The diversity of species present means there’s never a wrong time to fish the Niagara region, but certain periods are better for certain species. Consider what you’d like to catch and plan your trip around when that species is most active. You can certainly fish on your own, but the big water of the Niagara River and the Great Lakes is best navigated by those who know the area. Consider hiring a guide to keep you safe and put you on the bite. Just be sure to give yourself plenty of time for sightseeing, as the area is filled with numerous attractions beyond the magnificent falls.

Things to Do Near Niagara Falls
The Niagara Region offers plenty to do even when you’re not on the water. (Photo by Joseph Albanese)

Niagara Trip Planner

Eats, drinks, accommodations and attractions in Western New York.

  • WHERE TO STAY: Lewiston is everything you could want in a fishing town, complete with a public fish-cleaning station. But it offers so much more than the world-class angling, with sights, food and amenities the entire family can enjoy. If you’re looking for top-notch accommodations (and maybe even a spa day), book your stay at the Niagara Crossing ( This classy hotel is within walking distance of Lewiston Landing Park and boat ramp. If you want the fish camp experience, check into the Riverside Motel ( The Riverside is also conveniently located near the boat ramp and offers trailer parking for those bringing their own boats.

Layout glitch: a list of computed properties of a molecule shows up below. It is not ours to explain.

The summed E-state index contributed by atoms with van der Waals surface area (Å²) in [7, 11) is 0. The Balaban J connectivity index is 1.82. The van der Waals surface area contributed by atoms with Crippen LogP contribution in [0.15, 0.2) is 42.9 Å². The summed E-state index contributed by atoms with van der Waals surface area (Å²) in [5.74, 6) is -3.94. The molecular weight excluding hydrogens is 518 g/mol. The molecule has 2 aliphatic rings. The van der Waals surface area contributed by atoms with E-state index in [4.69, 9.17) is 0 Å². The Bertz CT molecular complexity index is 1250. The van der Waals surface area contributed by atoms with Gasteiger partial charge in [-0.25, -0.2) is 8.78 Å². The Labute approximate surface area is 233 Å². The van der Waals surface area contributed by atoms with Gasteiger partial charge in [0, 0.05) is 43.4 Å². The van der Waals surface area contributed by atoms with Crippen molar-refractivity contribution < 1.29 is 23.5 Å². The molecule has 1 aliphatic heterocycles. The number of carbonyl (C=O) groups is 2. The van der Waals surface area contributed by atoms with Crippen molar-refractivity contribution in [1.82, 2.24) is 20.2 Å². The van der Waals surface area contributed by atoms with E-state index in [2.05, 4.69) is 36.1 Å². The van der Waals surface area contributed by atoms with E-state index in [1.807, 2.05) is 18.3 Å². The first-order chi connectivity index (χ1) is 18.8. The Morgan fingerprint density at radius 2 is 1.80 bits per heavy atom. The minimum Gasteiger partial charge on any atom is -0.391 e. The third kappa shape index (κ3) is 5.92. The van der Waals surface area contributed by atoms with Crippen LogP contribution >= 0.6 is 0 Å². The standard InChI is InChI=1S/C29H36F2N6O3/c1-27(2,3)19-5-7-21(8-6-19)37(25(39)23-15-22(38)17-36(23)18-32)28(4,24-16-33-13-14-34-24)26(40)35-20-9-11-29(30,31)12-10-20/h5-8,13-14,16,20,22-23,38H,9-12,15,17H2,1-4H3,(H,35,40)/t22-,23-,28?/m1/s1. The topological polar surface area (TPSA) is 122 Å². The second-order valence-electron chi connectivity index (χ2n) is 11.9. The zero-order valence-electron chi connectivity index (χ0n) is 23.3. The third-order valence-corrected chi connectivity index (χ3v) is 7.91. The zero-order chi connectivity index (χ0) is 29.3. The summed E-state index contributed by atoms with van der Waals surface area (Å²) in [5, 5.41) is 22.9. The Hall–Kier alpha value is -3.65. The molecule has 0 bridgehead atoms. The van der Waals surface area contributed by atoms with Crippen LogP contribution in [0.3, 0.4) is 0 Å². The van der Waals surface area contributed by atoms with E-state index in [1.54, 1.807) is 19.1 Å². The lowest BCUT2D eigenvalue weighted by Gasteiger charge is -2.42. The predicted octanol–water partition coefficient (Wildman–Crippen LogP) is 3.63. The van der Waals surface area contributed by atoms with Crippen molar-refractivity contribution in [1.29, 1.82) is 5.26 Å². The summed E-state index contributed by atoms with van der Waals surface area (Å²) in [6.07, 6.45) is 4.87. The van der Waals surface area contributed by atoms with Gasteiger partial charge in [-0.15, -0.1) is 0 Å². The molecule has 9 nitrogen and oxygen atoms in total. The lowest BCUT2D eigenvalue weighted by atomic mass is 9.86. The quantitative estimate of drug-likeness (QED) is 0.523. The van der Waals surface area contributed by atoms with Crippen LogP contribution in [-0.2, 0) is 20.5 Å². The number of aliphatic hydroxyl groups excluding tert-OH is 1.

• WHAT TO EAT: There’s no better place to get Buffalo wings than the region that created them, and it’s hard to beat Brickyard Pub & BBQ’s ( take on the classic, in dry-rubbed and traditional varieties. But be sure to save some room for their smoked meats. If pizza is your thing, be sure to hit up Vincenzo’s Pizza House (716-754-7383). And for some of the best donuts and subs around, stop by Top’s Market in Lewiston. Yes, it’s the local supermarket, but you won’t find a better sandwich—or service—around.
  • WHAT TO SEE: Of course, you’ll want to see the falls. On the U.S. side, that means a visit to Niagara Falls State Park. The majesty of the giant falls led to the creation of America’s first state park way back in 1885, and it still draws millions of visitors each year. Fort Niagara is also a must-see for history buffs.
Niagara Falls Map
The multi-species fishing available in the Niagara Region is as spectacular as the falls themselves.